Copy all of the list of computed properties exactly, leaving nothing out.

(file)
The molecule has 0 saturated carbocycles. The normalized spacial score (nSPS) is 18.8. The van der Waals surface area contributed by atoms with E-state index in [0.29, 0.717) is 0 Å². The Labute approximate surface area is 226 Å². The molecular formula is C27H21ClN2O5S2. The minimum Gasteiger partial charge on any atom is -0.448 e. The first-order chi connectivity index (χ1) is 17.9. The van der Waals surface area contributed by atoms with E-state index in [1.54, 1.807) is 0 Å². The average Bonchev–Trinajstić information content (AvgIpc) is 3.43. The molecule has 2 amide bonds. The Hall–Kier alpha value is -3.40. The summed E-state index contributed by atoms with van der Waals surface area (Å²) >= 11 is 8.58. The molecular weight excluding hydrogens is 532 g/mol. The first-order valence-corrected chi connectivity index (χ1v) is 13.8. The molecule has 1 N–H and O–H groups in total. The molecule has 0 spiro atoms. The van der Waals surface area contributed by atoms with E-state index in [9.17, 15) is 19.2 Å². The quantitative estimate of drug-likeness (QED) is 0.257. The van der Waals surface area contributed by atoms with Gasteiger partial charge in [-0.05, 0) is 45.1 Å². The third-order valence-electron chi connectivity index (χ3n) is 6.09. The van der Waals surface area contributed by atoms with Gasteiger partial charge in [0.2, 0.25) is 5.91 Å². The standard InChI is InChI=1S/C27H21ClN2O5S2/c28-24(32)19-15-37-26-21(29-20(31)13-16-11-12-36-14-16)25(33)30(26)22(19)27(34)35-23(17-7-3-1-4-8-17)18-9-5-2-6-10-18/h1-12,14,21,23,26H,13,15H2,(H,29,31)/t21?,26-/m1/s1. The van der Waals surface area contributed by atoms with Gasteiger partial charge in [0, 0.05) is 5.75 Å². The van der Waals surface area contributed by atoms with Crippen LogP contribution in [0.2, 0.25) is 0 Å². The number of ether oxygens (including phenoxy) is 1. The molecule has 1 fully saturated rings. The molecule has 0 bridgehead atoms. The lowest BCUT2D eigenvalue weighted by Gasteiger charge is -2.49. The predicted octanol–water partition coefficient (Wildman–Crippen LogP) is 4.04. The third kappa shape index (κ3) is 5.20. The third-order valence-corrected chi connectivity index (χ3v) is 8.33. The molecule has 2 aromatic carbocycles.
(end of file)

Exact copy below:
The molecule has 0 saturated carbocycles. The normalized spacial score (nSPS) is 18.8. The van der Waals surface area contributed by atoms with E-state index in [0.29, 0.717) is 0 Å². The Labute approximate surface area is 226 Å². The molecular formula is C27H21ClN2O5S2. The minimum Gasteiger partial charge on any atom is -0.448 e. The first-order chi connectivity index (χ1) is 17.9. The van der Waals surface area contributed by atoms with E-state index in [1.54, 1.807) is 0 Å². The average Bonchev–Trinajstić information content (AvgIpc) is 3.43. The molecule has 2 amide bonds. The Hall–Kier alpha value is -3.40. The summed E-state index contributed by atoms with van der Waals surface area (Å²) >= 11 is 8.58. The molecular weight excluding hydrogens is 532 g/mol. The first-order valence-corrected chi connectivity index (χ1v) is 13.8. The molecule has 1 N–H and O–H groups in total. The molecule has 0 spiro atoms. The van der Waals surface area contributed by atoms with E-state index in [9.17, 15) is 19.2 Å². The quantitative estimate of drug-likeness (QED) is 0.257. The van der Waals surface area contributed by atoms with Gasteiger partial charge in [-0.05, 0) is 45.1 Å². The third-order valence-electron chi connectivity index (χ3n) is 6.09. The van der Waals surface area contributed by atoms with Gasteiger partial charge in [0.2, 0.25) is 5.91 Å². The standard InChI is InChI=1S/C27H21ClN2O5S2/c28-24(32)19-15-37-26-21(29-20(31)13-16-11-12-36-14-16)25(33)30(26)22(19)27(34)35-23(17-7-3-1-4-8-17)18-9-5-2-6-10-18/h1-12,14,21,23,26H,13,15H2,(H,29,31)/t21?,26-/m1/s1. The van der Waals surface area contributed by atoms with Gasteiger partial charge in [0, 0.05) is 5.75 Å². The van der Waals surface area contributed by atoms with Crippen LogP contribution in [0.2, 0.25) is 0 Å². The number of ether oxygens (including phenoxy) is 1. The molecule has 1 fully saturated rings. The molecule has 0 bridgehead atoms. The lowest BCUT2D eigenvalue weighted by Gasteiger charge is -2.49. The predicted octanol–water partition coefficient (Wildman–Crippen LogP) is 4.04. The third kappa shape index (κ3) is 5.20. The third-order valence-corrected chi connectivity index (χ3v) is 8.33. The molecule has 2 aromatic carbocycles.